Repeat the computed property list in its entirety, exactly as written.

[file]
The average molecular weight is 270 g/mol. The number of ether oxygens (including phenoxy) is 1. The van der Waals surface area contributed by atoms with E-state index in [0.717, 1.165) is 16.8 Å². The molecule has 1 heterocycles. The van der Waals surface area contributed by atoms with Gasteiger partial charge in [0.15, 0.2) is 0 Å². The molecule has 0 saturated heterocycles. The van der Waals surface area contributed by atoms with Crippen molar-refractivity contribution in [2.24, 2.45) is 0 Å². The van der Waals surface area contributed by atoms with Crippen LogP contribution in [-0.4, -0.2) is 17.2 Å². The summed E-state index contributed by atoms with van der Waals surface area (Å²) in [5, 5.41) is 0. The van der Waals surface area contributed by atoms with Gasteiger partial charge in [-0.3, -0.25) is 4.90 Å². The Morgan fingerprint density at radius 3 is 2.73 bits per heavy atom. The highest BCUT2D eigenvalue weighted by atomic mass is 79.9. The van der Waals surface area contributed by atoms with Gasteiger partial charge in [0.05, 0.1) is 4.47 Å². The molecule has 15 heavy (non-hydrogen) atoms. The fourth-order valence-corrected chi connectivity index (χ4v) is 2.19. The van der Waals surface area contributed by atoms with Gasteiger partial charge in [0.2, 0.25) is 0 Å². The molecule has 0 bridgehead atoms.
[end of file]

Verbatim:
The average molecular weight is 270 g/mol. The number of ether oxygens (including phenoxy) is 1. The van der Waals surface area contributed by atoms with E-state index in [0.717, 1.165) is 16.8 Å². The molecule has 1 heterocycles. The van der Waals surface area contributed by atoms with Gasteiger partial charge in [0.15, 0.2) is 0 Å². The molecule has 0 saturated heterocycles. The van der Waals surface area contributed by atoms with Crippen molar-refractivity contribution in [2.24, 2.45) is 0 Å². The van der Waals surface area contributed by atoms with Crippen LogP contribution in [-0.4, -0.2) is 17.2 Å². The summed E-state index contributed by atoms with van der Waals surface area (Å²) in [5, 5.41) is 0. The van der Waals surface area contributed by atoms with Gasteiger partial charge in [-0.3, -0.25) is 4.90 Å². The Morgan fingerprint density at radius 3 is 2.73 bits per heavy atom. The highest BCUT2D eigenvalue weighted by atomic mass is 79.9. The van der Waals surface area contributed by atoms with Gasteiger partial charge in [0.05, 0.1) is 4.47 Å². The molecule has 15 heavy (non-hydrogen) atoms. The fourth-order valence-corrected chi connectivity index (χ4v) is 2.19. The van der Waals surface area contributed by atoms with Gasteiger partial charge in [0.2, 0.25) is 0 Å². The molecule has 0 bridgehead atoms.